Alexander Zverev ordeal has no end


Alexander Zverev ordeal has no end

Alexander Zverev is experiencing a very difficult season. The start of the season was not among the best: no trophies raised and only one final won, at the Open Sud de France, but lost to the Kazakh and namesake Bublik. On clay, the German number one had found the right feeling, but fate wanted another purpose for him.

During the Roland Garros semifinal against Rafael Nadal, he suffered an ankle injury: between crying and screaming, he was forced to retire, while greeting the crowd on crutches. To recover better, Sascha has decided to have an ankle surgery, precluding the possibility, already concrete regardless, of participating in the third Grand Slam of the season, Wimbledon.

In the statements made to Eurosport Germany, the German was cautious about returning to the Tour. Zverev said: "The days go by very slowly. We start work in the morning and we almost never finish before the evening. We add new exercises every day and especially try to focus on foot mobility.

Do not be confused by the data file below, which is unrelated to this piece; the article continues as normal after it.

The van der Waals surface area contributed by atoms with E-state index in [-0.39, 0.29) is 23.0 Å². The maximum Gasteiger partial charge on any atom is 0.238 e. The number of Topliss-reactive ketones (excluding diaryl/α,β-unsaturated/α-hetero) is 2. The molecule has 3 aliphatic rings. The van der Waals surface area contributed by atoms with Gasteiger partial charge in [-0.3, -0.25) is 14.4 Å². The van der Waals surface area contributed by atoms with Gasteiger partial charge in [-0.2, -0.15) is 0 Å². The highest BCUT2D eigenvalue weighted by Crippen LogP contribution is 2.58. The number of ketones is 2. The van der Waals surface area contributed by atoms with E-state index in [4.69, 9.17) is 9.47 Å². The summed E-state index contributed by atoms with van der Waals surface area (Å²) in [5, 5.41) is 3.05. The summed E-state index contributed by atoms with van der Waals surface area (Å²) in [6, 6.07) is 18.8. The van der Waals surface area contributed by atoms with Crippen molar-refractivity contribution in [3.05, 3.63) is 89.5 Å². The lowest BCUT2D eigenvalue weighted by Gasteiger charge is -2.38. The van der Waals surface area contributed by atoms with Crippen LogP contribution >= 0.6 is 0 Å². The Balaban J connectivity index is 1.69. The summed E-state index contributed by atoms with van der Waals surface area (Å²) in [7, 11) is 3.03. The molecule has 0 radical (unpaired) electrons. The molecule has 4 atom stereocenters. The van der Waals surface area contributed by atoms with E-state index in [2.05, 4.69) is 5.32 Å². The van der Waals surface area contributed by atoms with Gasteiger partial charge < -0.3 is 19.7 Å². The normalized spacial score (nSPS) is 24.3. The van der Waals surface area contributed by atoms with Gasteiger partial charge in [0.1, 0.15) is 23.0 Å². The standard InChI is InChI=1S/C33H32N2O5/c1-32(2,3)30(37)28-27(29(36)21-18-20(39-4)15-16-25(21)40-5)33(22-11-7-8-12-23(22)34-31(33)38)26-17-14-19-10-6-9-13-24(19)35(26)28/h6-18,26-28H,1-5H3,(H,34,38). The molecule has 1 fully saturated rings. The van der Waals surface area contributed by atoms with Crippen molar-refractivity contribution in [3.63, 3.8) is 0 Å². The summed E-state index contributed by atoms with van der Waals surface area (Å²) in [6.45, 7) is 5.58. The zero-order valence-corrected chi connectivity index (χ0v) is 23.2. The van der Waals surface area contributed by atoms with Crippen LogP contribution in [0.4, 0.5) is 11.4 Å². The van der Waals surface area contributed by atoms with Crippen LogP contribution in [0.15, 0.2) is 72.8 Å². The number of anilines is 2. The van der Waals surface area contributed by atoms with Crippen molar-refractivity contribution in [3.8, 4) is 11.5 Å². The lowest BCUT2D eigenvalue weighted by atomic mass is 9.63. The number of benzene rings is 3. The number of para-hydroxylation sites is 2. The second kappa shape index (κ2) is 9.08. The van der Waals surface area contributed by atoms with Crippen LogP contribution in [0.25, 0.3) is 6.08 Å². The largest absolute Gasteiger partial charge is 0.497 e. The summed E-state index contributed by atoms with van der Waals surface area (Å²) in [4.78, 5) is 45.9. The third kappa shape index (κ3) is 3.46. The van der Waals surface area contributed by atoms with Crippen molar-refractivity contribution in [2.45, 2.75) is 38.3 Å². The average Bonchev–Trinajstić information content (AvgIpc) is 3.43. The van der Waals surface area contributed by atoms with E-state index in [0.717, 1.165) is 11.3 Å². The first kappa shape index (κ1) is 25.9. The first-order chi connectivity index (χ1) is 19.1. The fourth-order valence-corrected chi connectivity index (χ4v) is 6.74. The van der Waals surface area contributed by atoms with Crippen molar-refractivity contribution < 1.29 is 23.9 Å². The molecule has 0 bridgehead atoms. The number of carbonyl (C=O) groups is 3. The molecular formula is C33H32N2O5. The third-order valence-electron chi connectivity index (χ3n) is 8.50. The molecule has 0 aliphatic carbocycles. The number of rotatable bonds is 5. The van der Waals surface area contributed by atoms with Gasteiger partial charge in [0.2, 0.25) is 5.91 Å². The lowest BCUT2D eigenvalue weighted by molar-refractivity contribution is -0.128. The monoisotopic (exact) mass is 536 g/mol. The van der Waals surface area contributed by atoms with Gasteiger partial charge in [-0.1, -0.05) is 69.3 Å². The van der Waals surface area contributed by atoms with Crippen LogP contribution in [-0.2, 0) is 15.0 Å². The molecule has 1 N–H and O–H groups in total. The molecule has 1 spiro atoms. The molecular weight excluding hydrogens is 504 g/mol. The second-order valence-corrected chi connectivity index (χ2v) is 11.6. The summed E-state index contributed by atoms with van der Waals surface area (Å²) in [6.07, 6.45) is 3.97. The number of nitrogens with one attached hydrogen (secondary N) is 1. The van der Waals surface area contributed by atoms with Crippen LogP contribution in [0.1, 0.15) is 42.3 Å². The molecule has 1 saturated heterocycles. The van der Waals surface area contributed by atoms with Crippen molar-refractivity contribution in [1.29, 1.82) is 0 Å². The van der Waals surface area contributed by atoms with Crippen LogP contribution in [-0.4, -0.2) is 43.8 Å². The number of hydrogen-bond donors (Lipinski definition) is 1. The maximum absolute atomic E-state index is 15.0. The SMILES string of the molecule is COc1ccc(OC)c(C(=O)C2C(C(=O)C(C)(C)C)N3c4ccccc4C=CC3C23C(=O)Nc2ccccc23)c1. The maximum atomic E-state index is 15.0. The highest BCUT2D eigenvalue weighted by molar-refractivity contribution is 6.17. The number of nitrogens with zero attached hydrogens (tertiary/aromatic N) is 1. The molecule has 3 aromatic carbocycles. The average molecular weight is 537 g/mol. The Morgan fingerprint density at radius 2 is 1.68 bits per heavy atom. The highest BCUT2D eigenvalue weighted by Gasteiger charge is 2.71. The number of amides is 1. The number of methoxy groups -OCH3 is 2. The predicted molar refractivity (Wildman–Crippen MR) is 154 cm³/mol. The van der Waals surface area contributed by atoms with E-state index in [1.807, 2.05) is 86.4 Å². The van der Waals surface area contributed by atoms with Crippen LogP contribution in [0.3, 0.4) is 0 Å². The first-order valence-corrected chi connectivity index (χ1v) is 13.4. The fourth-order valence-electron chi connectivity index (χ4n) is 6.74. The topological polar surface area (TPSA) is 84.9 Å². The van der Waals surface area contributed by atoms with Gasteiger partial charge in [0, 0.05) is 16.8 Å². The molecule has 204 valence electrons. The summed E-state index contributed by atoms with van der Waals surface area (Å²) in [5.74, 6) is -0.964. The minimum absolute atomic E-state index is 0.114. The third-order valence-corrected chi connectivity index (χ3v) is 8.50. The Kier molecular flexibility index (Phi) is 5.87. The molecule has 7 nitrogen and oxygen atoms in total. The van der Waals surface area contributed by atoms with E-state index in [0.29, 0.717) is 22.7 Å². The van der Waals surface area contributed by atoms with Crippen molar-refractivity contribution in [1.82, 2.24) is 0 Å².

Now I have moved on to some small water running steps and some treadmill sessions. I want to do things right, without rushing the times. I have to listen carefully to my body and understand when I reach the limit. That could be counterproductive."

The retreat from Montreal

The words are then matched by the facts: Alexander Zverev has formalized the retirement from the Masters 1000 in Montreal., Where he was the second seed.

Although he was on the entry list of the Caandan tournament, it was a decision that was only waiting for confirmation, as will also be expected for the Masters 1000 in Cincinnati. On the US Open, however, doubts still remain: the winner of the last ATP Finals in Turin did not want to unbalance, leaving still doubts about his participation.

Alexander Zverev's is not the only official retreat. Diego Schwartzman also joins the chorus, who, as a precaution, has decided to retire from the ATP 250 tournament in Los Cabos 2022: the goal is to recover better in view of the North American hard court.

Alexander Zverev